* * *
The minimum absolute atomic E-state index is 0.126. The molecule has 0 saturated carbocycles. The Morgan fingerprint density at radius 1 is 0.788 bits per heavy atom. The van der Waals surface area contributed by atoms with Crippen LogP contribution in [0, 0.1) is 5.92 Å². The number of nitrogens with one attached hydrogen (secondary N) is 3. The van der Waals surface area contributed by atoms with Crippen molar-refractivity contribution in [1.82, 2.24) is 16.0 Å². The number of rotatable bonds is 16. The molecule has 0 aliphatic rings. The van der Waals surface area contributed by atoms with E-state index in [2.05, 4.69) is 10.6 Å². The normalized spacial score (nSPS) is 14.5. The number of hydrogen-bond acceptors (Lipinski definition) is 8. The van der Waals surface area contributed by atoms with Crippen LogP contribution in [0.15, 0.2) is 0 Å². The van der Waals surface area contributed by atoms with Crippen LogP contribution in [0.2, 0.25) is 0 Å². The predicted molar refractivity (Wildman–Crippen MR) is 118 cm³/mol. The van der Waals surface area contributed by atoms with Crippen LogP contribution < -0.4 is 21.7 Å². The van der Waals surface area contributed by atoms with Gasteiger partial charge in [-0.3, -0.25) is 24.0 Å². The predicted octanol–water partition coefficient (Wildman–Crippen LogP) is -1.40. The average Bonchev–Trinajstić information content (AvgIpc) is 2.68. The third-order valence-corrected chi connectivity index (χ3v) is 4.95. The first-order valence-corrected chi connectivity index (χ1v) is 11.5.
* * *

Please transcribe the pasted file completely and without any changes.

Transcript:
The minimum absolute atomic E-state index is 0.126. The molecule has 0 saturated carbocycles. The Morgan fingerprint density at radius 1 is 0.788 bits per heavy atom. The van der Waals surface area contributed by atoms with Crippen LogP contribution in [0, 0.1) is 5.92 Å². The number of nitrogens with one attached hydrogen (secondary N) is 3. The van der Waals surface area contributed by atoms with Crippen molar-refractivity contribution in [1.82, 2.24) is 16.0 Å². The number of rotatable bonds is 16. The molecule has 0 aliphatic rings. The van der Waals surface area contributed by atoms with E-state index in [2.05, 4.69) is 10.6 Å². The normalized spacial score (nSPS) is 14.5. The number of hydrogen-bond acceptors (Lipinski definition) is 8. The van der Waals surface area contributed by atoms with Crippen LogP contribution in [0.15, 0.2) is 0 Å². The van der Waals surface area contributed by atoms with Crippen LogP contribution in [0.2, 0.25) is 0 Å². The predicted molar refractivity (Wildman–Crippen MR) is 118 cm³/mol. The van der Waals surface area contributed by atoms with Crippen LogP contribution < -0.4 is 21.7 Å². The van der Waals surface area contributed by atoms with Gasteiger partial charge in [-0.3, -0.25) is 24.0 Å². The predicted octanol–water partition coefficient (Wildman–Crippen LogP) is -1.40. The average Bonchev–Trinajstić information content (AvgIpc) is 2.68. The third-order valence-corrected chi connectivity index (χ3v) is 4.95. The first-order valence-corrected chi connectivity index (χ1v) is 11.5.